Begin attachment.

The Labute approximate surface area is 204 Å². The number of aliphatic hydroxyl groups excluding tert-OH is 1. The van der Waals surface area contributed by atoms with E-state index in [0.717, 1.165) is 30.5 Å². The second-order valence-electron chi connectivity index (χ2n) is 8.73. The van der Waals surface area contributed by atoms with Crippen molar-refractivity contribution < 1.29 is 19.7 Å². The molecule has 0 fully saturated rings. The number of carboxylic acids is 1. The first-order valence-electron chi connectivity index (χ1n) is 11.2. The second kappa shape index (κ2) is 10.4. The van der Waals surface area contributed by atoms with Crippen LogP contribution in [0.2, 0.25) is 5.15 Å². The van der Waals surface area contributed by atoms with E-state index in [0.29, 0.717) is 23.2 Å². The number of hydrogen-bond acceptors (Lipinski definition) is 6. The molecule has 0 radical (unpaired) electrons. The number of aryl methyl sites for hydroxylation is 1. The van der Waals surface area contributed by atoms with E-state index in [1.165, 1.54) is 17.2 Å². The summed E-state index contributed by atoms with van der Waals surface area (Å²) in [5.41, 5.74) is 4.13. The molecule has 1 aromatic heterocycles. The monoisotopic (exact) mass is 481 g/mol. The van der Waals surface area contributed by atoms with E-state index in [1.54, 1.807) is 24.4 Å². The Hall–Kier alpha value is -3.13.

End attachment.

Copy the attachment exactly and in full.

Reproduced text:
The Labute approximate surface area is 204 Å². The number of aliphatic hydroxyl groups excluding tert-OH is 1. The van der Waals surface area contributed by atoms with E-state index in [0.717, 1.165) is 30.5 Å². The second-order valence-electron chi connectivity index (χ2n) is 8.73. The van der Waals surface area contributed by atoms with Crippen molar-refractivity contribution < 1.29 is 19.7 Å². The molecule has 0 fully saturated rings. The number of carboxylic acids is 1. The first-order valence-electron chi connectivity index (χ1n) is 11.2. The second kappa shape index (κ2) is 10.4. The van der Waals surface area contributed by atoms with Crippen LogP contribution in [0.2, 0.25) is 5.15 Å². The van der Waals surface area contributed by atoms with E-state index in [0.29, 0.717) is 23.2 Å². The number of hydrogen-bond acceptors (Lipinski definition) is 6. The molecule has 0 radical (unpaired) electrons. The number of aryl methyl sites for hydroxylation is 1. The van der Waals surface area contributed by atoms with E-state index in [1.165, 1.54) is 17.2 Å². The summed E-state index contributed by atoms with van der Waals surface area (Å²) in [5.41, 5.74) is 4.13. The molecule has 1 aromatic heterocycles. The monoisotopic (exact) mass is 481 g/mol. The van der Waals surface area contributed by atoms with E-state index in [1.54, 1.807) is 24.4 Å². The Hall–Kier alpha value is -3.13.